Flying Solo

Yes, I’m flying solo.

No, I’m not flying to visit American friends and relatives in two weeks and leaving the kids behind. I’ve not suddenly taken up extreme sports or trained as a pilot. Nor did I decide to celebrate my double chai (life) birthday by risking chai and limb going paragliding or skydiving. Nothing so exciting. Instead, one of the most exciting things that happened to me recently was getting my payslip in the post.

I can imagine any reader’s response to that statement. Is it so unusual for a person to receive a payslip in an envelope through their letterbox? Of course not. Personally, I’ve been sent them that way ever since I went on maternity leave. But, and it’s a big but, I’m not on maternity leave anymore. I was serving out my notice period and that was my last payslip from my employer of 8 years.

Then I received another item from my employer in the post. My P45 (tax form) for a leaving employee. It had three pages. One for me and two for my new employer. Except that I don’t have a new employer to give them to. I may not have jumped off a plane, but I have taken a big leap into the unknown.

Am I unemployed then? For the month of August, technically, yes. Although, I would challenge anyone who considers being a mother to two young children a lack of employment. Paid employment, yes. Employment, no. And my children and family needs are a major reason behind my resignation.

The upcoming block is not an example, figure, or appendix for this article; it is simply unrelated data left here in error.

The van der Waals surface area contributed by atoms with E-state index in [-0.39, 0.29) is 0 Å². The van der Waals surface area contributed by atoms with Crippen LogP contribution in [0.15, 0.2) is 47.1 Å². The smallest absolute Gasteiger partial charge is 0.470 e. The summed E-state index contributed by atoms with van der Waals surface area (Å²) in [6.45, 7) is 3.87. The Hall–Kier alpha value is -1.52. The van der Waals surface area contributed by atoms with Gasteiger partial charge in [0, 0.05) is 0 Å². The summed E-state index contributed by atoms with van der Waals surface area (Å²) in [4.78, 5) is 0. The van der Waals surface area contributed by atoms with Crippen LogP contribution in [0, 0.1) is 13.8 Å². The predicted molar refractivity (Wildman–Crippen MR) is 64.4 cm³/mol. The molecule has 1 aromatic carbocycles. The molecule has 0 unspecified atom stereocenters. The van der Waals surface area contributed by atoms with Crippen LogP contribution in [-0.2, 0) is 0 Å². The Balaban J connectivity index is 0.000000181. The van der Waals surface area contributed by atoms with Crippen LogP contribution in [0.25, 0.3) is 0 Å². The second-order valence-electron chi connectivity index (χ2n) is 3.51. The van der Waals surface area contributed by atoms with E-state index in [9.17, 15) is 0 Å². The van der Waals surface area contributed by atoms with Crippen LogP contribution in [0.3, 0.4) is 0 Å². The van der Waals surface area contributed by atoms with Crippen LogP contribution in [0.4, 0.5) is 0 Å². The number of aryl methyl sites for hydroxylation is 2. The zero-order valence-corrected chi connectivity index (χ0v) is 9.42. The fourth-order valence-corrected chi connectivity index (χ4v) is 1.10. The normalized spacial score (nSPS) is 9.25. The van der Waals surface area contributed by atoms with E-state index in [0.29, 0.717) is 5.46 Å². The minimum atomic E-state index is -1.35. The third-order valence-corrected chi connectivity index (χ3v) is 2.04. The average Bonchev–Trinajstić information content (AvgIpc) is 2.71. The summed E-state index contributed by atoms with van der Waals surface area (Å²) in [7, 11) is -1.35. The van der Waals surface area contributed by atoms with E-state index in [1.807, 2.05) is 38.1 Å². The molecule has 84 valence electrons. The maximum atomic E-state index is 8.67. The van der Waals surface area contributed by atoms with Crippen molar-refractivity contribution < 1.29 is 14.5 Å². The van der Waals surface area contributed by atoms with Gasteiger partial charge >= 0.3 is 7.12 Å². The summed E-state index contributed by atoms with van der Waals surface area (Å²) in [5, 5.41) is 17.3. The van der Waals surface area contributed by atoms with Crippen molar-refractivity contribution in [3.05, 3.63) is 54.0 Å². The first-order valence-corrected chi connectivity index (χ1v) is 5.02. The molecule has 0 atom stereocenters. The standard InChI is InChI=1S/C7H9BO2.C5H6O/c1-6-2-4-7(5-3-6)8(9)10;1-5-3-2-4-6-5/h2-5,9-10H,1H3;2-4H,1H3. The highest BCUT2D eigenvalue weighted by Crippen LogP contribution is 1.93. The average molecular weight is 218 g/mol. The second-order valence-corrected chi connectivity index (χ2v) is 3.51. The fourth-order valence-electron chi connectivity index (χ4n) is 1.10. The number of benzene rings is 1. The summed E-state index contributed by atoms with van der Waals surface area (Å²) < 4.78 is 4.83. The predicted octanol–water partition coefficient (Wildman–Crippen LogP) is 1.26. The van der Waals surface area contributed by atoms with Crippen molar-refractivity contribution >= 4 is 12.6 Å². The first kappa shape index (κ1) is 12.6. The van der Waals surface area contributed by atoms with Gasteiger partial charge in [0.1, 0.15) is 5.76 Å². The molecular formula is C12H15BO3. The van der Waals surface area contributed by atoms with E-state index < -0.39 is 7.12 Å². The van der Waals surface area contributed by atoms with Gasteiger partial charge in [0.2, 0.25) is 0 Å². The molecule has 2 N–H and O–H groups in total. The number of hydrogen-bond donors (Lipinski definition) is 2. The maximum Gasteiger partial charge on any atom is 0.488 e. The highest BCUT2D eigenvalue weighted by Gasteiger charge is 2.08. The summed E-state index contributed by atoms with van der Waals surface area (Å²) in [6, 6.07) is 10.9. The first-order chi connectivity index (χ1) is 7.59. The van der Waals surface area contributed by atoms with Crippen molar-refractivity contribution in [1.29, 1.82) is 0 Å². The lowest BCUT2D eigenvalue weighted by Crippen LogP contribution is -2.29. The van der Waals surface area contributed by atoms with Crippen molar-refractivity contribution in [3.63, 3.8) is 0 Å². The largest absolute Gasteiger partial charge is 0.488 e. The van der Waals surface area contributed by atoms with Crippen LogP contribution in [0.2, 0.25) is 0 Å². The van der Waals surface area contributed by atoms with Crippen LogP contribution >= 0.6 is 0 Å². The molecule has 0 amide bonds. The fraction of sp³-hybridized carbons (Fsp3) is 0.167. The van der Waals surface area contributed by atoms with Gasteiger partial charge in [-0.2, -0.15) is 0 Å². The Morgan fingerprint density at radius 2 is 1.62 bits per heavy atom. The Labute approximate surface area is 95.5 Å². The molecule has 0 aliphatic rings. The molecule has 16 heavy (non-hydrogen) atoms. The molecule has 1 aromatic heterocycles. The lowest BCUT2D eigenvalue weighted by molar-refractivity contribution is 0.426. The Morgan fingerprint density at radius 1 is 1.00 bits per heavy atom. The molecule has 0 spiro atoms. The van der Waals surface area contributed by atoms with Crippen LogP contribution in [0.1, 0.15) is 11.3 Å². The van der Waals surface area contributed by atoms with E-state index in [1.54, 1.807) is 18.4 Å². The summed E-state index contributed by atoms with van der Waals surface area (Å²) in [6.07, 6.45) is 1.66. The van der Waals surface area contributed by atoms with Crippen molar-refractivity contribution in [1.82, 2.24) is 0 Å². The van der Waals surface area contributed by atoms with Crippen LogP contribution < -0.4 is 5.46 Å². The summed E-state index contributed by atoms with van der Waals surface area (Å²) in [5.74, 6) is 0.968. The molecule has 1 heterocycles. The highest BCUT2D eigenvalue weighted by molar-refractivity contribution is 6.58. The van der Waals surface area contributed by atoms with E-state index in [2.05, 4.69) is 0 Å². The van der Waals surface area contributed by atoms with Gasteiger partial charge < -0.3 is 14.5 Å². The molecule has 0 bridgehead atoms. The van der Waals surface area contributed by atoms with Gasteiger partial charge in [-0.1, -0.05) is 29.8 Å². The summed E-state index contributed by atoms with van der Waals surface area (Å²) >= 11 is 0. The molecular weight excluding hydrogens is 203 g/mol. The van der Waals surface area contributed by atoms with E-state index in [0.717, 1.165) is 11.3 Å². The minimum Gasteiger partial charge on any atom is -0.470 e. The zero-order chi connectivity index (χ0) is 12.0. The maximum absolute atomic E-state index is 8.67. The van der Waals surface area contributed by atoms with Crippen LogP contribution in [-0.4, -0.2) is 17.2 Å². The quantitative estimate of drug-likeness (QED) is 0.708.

However, I plan to do more than be a full-time mum. From September, I’m going to be registering myself with Her Majesty’s Revenue and Customs as self-employed. A sole trader. A freelance transport planner. An independent consultant. My own boss. Flying solo.

My own mother has been telling me to try it for years, but it’s not an undertaking to be taken lightly. There’s a lot more to it than feeling one has the experience to be technically qualified.

I will be required to fill out my own tax returns and pay my own national insurance. I must have professional indemnity insurance and keep my own accounts. I need an online presence, I must market myself, network and use membership to the professional institutions wisely. And yes, it is necessary to make time to work without interruption, which, for me, means initially hiring a childminder one day a week. No matter my intention to work mainly from home, nor how modest my ambitions at present, all these things equate to start-up costs and therefore a commitment to win work to recover those costs.

Then there’s the commitment I’ve made to myself and to the friends, family and former colleagues with whom I’ve shared my plans. They have done me the honour of taking me seriously, so I must pay them due regard by putting in the effort it will require to not only keep up to date with the industry and keep contacts fresh, but also to earn commissions, participate in projects and deliver quality transport planning advice. I have my trepidations, but they believe in my ability to do this and are willing to lend a hand or a kind word or a bit of time or a reference along the way. Perhaps I won’t be flying completely solo on this journey after all.

One thought on “Flying Solo

  1. Pingback: Devolution is in the Detail | Go-How

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